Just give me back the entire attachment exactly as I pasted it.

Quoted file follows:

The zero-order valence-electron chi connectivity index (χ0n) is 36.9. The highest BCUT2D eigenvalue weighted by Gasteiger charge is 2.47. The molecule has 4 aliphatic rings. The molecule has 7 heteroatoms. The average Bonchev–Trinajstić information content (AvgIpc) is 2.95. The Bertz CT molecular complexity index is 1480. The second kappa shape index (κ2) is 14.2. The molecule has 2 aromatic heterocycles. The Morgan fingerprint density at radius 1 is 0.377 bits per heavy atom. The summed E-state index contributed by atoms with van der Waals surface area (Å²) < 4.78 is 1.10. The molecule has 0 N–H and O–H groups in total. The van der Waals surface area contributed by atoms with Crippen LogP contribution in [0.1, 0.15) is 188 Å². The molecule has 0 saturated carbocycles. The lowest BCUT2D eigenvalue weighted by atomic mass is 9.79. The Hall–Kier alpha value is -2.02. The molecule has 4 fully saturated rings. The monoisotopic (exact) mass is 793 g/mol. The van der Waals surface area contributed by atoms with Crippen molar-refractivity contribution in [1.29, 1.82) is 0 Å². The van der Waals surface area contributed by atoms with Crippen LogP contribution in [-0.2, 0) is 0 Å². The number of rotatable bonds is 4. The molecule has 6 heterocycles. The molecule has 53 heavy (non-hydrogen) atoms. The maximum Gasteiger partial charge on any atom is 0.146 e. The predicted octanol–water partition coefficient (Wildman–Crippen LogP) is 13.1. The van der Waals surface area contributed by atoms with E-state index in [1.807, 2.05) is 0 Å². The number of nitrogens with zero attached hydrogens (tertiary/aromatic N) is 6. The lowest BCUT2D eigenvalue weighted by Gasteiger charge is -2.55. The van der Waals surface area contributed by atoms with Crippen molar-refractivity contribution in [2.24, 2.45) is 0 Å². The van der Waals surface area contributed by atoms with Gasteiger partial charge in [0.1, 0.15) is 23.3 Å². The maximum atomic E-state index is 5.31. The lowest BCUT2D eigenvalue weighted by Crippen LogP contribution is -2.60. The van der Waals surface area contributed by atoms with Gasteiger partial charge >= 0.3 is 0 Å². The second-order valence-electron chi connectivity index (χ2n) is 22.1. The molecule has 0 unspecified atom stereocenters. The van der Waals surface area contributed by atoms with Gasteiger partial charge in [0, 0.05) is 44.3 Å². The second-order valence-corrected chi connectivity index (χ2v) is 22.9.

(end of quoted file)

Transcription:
The zero-order valence-electron chi connectivity index (χ0n) is 36.9. The highest BCUT2D eigenvalue weighted by Gasteiger charge is 2.47. The molecule has 4 aliphatic rings. The molecule has 7 heteroatoms. The average Bonchev–Trinajstić information content (AvgIpc) is 2.95. The Bertz CT molecular complexity index is 1480. The second kappa shape index (κ2) is 14.2. The molecule has 2 aromatic heterocycles. The Morgan fingerprint density at radius 1 is 0.377 bits per heavy atom. The summed E-state index contributed by atoms with van der Waals surface area (Å²) < 4.78 is 1.10. The molecule has 0 N–H and O–H groups in total. The van der Waals surface area contributed by atoms with Crippen LogP contribution in [0.1, 0.15) is 188 Å². The molecule has 0 saturated carbocycles. The lowest BCUT2D eigenvalue weighted by atomic mass is 9.79. The Hall–Kier alpha value is -2.02. The molecule has 4 fully saturated rings. The monoisotopic (exact) mass is 793 g/mol. The van der Waals surface area contributed by atoms with Crippen molar-refractivity contribution in [1.29, 1.82) is 0 Å². The van der Waals surface area contributed by atoms with Crippen LogP contribution in [-0.2, 0) is 0 Å². The number of rotatable bonds is 4. The molecule has 6 heterocycles. The molecule has 53 heavy (non-hydrogen) atoms. The maximum Gasteiger partial charge on any atom is 0.146 e. The predicted octanol–water partition coefficient (Wildman–Crippen LogP) is 13.1. The van der Waals surface area contributed by atoms with E-state index in [1.807, 2.05) is 0 Å². The number of nitrogens with zero attached hydrogens (tertiary/aromatic N) is 6. The lowest BCUT2D eigenvalue weighted by Gasteiger charge is -2.55. The van der Waals surface area contributed by atoms with Crippen molar-refractivity contribution in [2.24, 2.45) is 0 Å². The van der Waals surface area contributed by atoms with Gasteiger partial charge in [0.1, 0.15) is 23.3 Å². The maximum atomic E-state index is 5.31. The lowest BCUT2D eigenvalue weighted by Crippen LogP contribution is -2.60. The van der Waals surface area contributed by atoms with Gasteiger partial charge >= 0.3 is 0 Å². The second-order valence-electron chi connectivity index (χ2n) is 22.1. The molecule has 0 unspecified atom stereocenters. The van der Waals surface area contributed by atoms with Gasteiger partial charge in [0, 0.05) is 44.3 Å². The second-order valence-corrected chi connectivity index (χ2v) is 22.9.